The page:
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Guest Post: Libby Robinson – Climates of the past…what can they tell us about our future?

Have you ever thought about the implications of ocean anoxia in the past? Here to tell you more about the role anoxia has played in shaping the history of Earth is Libby Robinson..... Hi, I’m Libby, a first year PhD student at NOC studying climates of the past, otherwise known as paleoclimates (paleo just meaning “very, very old” – and in this case, having nothing to do with the unprocessed, whole-food diet). Continue reading →

No excuse for Single Use

Anyone that watched the 4th episode of Blue Planet 2, the Big Blue, was most definitely affected by the scene with the mother carrying her deceased calf. The cause of death was assumed to be due to plastic contaminating the milk and thus poisoning the baby whale. It was a heart-breaking scene that brought our excessive use of plastic to the spotlight for millions to see. Continue reading →

What to expect from Blue Planet 2 – Big Blue

My name is Elin and I’m a fourth-year MSci Marine Biology student at the University of Southampton. Like Kieran, I’ve been following the Blue Planet 2 series with great enthusiasm, and I’ve really enjoyed seeing the theory we’ve learned in lectures come to life in wonderful HD. With this in mind, I’ll be sharing my thoughts on the natural spectacles we might expect to see in the upcoming Blue Planet 2 episodes, starting with Big Blue. Continue reading →

A brief introduction to microplastics

The word microplastic has slowly but steadily crept up in scientific literature over the past couple of years. These small and near invisible pieces of plastic have created quite a name for themselves, along with a lot of confusion around what they are and how they may be damaging the environment. Public awareness to help reduce plastic use is an excellent way forward but not all of the information feeding this movement is based on sound evidence. Continue reading →

Guest Post – Tabitha Pearman: How the online MOOC ‘Exploring Our Oceans’ led me to do a PhD at NOCS

Understanding our oceans is the key to ensuring we learn to protect them. Through education and increased awareness the hope is we can inspire more people to want to study our oceans. Tabitha is a second year PhD student based in the School of Ocean and Earth Science at the National Oceanography Centre Southampton,  modelling deep-sea canyon habitats, and she is here to tell you how she ended up doing a PhD….. Continue reading →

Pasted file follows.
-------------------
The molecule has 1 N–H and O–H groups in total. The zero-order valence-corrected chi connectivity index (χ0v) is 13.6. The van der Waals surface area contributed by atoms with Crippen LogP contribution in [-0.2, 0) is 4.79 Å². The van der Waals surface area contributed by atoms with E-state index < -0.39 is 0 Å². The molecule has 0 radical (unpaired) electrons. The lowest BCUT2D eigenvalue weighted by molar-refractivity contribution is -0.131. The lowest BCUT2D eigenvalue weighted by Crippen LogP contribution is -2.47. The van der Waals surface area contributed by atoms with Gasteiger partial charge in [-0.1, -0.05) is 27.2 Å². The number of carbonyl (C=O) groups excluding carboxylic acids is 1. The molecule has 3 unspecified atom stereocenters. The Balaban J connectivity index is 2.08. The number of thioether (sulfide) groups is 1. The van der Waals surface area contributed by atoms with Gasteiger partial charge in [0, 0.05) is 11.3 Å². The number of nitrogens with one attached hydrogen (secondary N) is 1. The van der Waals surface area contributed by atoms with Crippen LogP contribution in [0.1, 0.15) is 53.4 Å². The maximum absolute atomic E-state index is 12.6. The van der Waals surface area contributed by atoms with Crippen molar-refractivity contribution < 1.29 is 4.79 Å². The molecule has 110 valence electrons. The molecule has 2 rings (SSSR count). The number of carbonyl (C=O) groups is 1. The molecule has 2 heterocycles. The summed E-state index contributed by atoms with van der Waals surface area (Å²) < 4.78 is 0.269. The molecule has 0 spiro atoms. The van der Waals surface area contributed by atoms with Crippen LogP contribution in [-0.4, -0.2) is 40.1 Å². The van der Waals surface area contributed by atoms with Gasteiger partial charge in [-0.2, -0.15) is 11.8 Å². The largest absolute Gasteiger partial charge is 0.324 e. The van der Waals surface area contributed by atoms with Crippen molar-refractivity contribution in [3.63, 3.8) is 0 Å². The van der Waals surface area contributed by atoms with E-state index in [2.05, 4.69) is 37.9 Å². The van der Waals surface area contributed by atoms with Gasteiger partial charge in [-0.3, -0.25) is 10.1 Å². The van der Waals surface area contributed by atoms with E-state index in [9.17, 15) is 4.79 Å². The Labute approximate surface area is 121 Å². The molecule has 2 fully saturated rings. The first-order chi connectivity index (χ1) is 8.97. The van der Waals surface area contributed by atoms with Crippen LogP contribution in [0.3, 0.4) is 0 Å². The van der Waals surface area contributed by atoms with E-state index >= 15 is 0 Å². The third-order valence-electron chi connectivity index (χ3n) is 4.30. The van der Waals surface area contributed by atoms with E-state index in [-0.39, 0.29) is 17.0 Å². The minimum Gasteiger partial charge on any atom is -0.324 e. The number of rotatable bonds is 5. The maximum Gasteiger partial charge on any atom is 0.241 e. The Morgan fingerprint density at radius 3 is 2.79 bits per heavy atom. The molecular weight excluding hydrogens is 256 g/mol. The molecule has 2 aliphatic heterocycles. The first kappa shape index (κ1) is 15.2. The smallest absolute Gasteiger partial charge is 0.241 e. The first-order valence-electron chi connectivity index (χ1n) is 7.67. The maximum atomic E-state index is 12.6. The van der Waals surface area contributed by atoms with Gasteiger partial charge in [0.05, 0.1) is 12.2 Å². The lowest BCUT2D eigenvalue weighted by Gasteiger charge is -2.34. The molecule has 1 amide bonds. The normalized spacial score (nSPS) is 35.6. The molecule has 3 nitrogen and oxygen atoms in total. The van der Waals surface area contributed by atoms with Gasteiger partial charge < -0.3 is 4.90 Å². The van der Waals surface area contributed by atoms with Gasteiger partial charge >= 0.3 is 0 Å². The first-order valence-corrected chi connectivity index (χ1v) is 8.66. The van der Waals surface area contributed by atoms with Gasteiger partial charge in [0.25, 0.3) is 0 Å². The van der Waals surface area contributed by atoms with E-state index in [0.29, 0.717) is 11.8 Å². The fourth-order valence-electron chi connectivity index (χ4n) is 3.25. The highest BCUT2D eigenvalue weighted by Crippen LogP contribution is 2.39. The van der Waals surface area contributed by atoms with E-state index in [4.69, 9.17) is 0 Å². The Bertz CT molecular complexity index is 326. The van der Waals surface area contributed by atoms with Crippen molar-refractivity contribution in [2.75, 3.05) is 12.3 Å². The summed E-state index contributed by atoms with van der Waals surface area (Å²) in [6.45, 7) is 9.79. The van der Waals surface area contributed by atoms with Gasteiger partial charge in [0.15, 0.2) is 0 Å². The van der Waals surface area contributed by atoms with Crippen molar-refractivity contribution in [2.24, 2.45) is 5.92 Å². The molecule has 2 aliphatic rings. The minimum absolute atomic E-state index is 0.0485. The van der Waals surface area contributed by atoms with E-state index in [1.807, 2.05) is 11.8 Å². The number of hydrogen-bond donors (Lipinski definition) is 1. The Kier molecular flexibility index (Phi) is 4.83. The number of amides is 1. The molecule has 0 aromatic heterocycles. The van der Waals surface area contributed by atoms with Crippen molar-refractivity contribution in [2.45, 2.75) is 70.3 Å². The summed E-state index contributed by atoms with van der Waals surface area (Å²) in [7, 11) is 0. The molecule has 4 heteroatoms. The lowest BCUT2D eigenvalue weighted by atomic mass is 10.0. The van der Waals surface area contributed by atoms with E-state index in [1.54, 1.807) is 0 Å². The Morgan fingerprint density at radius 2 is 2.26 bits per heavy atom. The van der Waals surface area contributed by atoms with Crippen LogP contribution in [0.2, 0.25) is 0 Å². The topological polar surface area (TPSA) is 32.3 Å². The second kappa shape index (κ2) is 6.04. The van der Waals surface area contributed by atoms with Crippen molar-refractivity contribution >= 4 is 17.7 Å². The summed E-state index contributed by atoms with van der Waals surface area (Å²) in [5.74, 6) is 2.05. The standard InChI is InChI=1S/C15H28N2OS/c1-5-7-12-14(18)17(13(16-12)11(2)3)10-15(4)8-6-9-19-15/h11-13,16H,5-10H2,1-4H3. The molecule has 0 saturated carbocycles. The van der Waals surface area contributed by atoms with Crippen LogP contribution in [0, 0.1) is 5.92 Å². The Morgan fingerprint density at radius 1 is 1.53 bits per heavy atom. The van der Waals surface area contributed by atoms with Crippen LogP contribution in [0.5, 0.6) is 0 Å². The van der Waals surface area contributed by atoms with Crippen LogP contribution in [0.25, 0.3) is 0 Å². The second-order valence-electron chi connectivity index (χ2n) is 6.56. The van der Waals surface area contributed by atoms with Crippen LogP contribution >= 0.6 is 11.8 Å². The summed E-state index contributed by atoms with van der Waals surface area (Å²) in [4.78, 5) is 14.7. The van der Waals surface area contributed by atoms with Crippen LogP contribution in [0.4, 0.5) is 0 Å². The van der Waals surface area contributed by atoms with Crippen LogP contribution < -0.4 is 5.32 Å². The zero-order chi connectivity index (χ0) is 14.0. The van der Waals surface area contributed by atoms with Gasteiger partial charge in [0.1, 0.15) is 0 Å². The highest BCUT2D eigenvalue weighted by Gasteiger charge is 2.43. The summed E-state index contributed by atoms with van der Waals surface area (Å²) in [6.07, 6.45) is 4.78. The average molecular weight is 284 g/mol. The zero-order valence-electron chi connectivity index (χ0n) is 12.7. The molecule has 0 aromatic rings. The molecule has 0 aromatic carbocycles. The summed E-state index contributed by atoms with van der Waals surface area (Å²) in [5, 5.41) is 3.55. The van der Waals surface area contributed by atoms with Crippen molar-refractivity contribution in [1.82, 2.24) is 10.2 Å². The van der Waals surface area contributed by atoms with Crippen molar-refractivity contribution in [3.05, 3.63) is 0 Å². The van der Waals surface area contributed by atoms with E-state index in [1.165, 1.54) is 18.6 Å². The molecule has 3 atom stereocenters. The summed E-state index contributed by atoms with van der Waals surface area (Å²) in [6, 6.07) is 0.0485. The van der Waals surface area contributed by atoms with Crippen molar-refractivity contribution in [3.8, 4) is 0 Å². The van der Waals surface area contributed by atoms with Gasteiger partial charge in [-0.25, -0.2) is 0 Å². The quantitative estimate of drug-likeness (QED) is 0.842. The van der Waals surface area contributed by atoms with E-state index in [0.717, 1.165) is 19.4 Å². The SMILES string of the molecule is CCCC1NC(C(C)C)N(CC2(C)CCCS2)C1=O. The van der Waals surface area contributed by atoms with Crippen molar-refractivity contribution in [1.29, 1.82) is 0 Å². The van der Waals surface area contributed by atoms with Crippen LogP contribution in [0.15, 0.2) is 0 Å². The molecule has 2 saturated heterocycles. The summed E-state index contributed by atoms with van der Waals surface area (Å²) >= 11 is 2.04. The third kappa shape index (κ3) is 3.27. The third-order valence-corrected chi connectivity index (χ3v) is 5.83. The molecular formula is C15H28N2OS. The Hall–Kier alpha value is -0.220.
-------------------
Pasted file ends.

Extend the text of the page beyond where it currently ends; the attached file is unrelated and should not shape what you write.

Blue Planet | Episode 3 | Coral Reefs

It is difficult to disagree that coral reefs are of global importance – the most biodiverse, the most colourful, and often associated with tropical paradise. As well as aesthetic beauty, reefs possess huge biological and socioeconomic value. They are the primary source of food for up to a billion people, act as natural storm barriers, bring in millions via tourism, have potential in medical research and provide a nursery for species from all over the rest of the ocean (1). Continue reading →

Hurricanes & Coral Reefs

Hello! My name is Adeline and I’m a third-year PhD Student (already!) at the NOC. I have been a MOOC facilitator for over a year now, and I’m learning lots of weird and wonderful things thanks to all your very thoughtful questions. If you're curious about what I am doing (four words: Hydrothermal vents and mineral resources). Continue reading →

Preparing for life at sea

How many sample bags do you need for a six-week research cruise? How much ‘blue roll’ (like lab kitchen roll I guess) should we pack? How many permanent markers is too many? Answers: far too many to count and in every size imaginable; 48 rolls to be precise but we might pick up a few more on the way just to be safe; and apologises, we may be responsible for a temporary permanent marker shortage in Southampton. Continue reading →